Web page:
The three problems:
1. When I was a kid and my parents, who were pastors, moved us around a lot (from saving troubled churches to planting churches to church-interventions and back), each time we arrived at our new, but temporary home, I was like an Etch-a-Sketch that had been recently shaken like the dickens. It took all of 15 minutes to set up the bed and put our underwear-filled drawers in place. But books? Toys? Prized schoolwork? Gone, all gone – wiped clean, left behind, a history erased.
Now some may say this was a good way for a fresh start, but it affected me in ways I am only recently coming to understand. When we left Des Moines when I was 10 and my dad (whose space can never be messy because there is nothing to be messy, AND he is known to have a garage floor you could operate on) threw away my Mrs. Wiggs of the Cabbage Patch, a treasured book from my grandma, it seemed lost forever. Imagine my delight when, in my early marriage I discovered a copy of the exact printing of it at a garage sale for a quarter. I bought it! Retrieved history, right? The problem is I now have 7 copies as I ever search for the best one. You can see this is a sickness.
It affected me this way with my kids: I have wanted to save every stinking doodle they ever made, every gift they ever received, every story they ever wrote. I never wanted them to feel they'd lost something important, so I have spent a good many years organizing and filling neatly stacked and labeled totes. My husband indulged this because he didn't want our kids to feel the uprootedness I had often experienced. (I've written before about keeping my children's "treasures.")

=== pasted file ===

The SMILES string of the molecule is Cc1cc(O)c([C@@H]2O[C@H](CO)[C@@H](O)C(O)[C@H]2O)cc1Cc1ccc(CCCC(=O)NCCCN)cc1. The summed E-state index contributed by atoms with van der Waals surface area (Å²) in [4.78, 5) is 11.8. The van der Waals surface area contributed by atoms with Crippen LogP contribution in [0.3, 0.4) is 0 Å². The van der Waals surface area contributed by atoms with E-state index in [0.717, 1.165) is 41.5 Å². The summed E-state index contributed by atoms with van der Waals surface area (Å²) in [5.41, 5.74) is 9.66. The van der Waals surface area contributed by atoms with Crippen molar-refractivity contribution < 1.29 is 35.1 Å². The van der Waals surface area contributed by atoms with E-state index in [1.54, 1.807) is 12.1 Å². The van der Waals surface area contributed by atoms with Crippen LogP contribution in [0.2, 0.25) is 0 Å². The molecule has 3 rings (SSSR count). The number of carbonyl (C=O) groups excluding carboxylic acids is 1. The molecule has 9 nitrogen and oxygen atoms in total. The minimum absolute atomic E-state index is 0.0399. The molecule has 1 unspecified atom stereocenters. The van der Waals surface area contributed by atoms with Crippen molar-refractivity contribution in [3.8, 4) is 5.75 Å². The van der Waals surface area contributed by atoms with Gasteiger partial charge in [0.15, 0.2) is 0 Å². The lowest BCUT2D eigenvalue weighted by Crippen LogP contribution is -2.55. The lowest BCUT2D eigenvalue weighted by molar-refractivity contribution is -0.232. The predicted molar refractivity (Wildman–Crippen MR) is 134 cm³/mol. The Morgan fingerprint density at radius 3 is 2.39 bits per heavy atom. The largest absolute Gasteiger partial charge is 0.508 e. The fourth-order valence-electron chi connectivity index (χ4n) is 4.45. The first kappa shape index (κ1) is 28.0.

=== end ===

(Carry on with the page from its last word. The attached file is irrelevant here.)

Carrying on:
2. But my husband Dave was raised by depression-era parents. They'd married during WWII and had their 4 kids and were finished, but adopted my husband when their "baby" was 8 1/2 years old. They saved everything, and I mean everything, in preparation, it almost seemed for another depression. Nearly crumbling boxes filled with newspaper-wrapped and rubber-banded items were stuffed in to and falling out of every closet and garage and basement nook and cranny. "You just might need it someday," was the unwritten motto.
This translates into our garage – anything you might possibly need for absolutely anything – there is a 99.987% chance Dave has it.
3. Then the two of us, with these odd and polar-opposite experiences came together and received, as a wedding present, a cross-stitch pattern (which I never made, BTW) that said, "Use it up, wear it out, make it do, or do without," and as if we had our very own slogan, 2 new "frugals" were born. We relished a deal and being imaginative and using things for something other than they were originally intended. We were lauded for our artistic creativity, we relished our ingenius (if we do say so ourselves) style.
The new problem:
I am sick of it all. I hate totes and organizers are the devil. They don't really organize stuff, they just make you think they do.
But now- I have grandkids doodling, for crying out loud! Whatever will I do!?!
God, show me what is worth saving and leaving for some one else to have to deal with! Ha!…Jeanie
NOTE TO SELF: Spend more time making new memories and less organizing the old.